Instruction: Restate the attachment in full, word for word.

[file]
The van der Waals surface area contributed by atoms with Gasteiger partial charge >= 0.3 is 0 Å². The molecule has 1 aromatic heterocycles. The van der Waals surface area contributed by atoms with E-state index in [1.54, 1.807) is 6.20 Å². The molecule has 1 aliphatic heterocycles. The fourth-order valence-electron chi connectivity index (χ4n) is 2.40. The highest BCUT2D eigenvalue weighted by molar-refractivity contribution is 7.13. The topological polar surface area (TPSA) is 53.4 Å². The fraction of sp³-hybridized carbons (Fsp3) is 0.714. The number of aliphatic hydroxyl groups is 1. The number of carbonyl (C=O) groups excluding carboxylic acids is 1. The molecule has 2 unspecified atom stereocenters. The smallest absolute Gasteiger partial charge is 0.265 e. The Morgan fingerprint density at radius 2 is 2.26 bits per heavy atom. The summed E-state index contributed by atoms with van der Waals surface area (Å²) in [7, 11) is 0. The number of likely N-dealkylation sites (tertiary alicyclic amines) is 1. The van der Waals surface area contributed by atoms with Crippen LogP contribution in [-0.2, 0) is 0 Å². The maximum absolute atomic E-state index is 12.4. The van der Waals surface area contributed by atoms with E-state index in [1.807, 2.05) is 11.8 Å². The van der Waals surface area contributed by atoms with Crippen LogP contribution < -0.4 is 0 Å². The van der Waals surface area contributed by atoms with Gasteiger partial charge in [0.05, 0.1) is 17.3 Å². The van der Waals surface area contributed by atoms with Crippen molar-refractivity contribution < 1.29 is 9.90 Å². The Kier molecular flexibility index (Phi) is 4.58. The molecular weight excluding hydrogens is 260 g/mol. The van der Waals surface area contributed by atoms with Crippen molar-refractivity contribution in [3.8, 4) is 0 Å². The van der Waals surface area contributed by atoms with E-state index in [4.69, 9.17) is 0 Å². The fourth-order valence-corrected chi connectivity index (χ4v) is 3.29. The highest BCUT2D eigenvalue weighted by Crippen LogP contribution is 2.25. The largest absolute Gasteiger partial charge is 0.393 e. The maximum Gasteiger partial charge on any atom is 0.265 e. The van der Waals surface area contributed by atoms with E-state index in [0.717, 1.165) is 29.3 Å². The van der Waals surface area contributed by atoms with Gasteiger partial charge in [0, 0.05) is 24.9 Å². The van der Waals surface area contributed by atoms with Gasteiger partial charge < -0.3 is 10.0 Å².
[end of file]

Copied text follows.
The van der Waals surface area contributed by atoms with Gasteiger partial charge >= 0.3 is 0 Å². The molecule has 1 aromatic heterocycles. The van der Waals surface area contributed by atoms with E-state index in [1.54, 1.807) is 6.20 Å². The molecule has 1 aliphatic heterocycles. The fourth-order valence-electron chi connectivity index (χ4n) is 2.40. The highest BCUT2D eigenvalue weighted by molar-refractivity contribution is 7.13. The topological polar surface area (TPSA) is 53.4 Å². The fraction of sp³-hybridized carbons (Fsp3) is 0.714. The number of aliphatic hydroxyl groups is 1. The number of carbonyl (C=O) groups excluding carboxylic acids is 1. The molecule has 2 unspecified atom stereocenters. The smallest absolute Gasteiger partial charge is 0.265 e. The Morgan fingerprint density at radius 2 is 2.26 bits per heavy atom. The summed E-state index contributed by atoms with van der Waals surface area (Å²) in [7, 11) is 0. The number of likely N-dealkylation sites (tertiary alicyclic amines) is 1. The van der Waals surface area contributed by atoms with Crippen LogP contribution in [-0.2, 0) is 0 Å². The maximum absolute atomic E-state index is 12.4. The van der Waals surface area contributed by atoms with E-state index in [1.807, 2.05) is 11.8 Å². The van der Waals surface area contributed by atoms with Crippen LogP contribution < -0.4 is 0 Å². The van der Waals surface area contributed by atoms with Gasteiger partial charge in [0.05, 0.1) is 17.3 Å². The van der Waals surface area contributed by atoms with Crippen molar-refractivity contribution < 1.29 is 9.90 Å². The Kier molecular flexibility index (Phi) is 4.58. The molecular weight excluding hydrogens is 260 g/mol. The van der Waals surface area contributed by atoms with Crippen molar-refractivity contribution in [3.8, 4) is 0 Å². The van der Waals surface area contributed by atoms with E-state index in [4.69, 9.17) is 0 Å². The fourth-order valence-corrected chi connectivity index (χ4v) is 3.29. The highest BCUT2D eigenvalue weighted by Crippen LogP contribution is 2.25. The largest absolute Gasteiger partial charge is 0.393 e. The maximum Gasteiger partial charge on any atom is 0.265 e. The van der Waals surface area contributed by atoms with E-state index in [0.717, 1.165) is 29.3 Å². The van der Waals surface area contributed by atoms with Gasteiger partial charge in [0, 0.05) is 24.9 Å². The van der Waals surface area contributed by atoms with Gasteiger partial charge < -0.3 is 10.0 Å².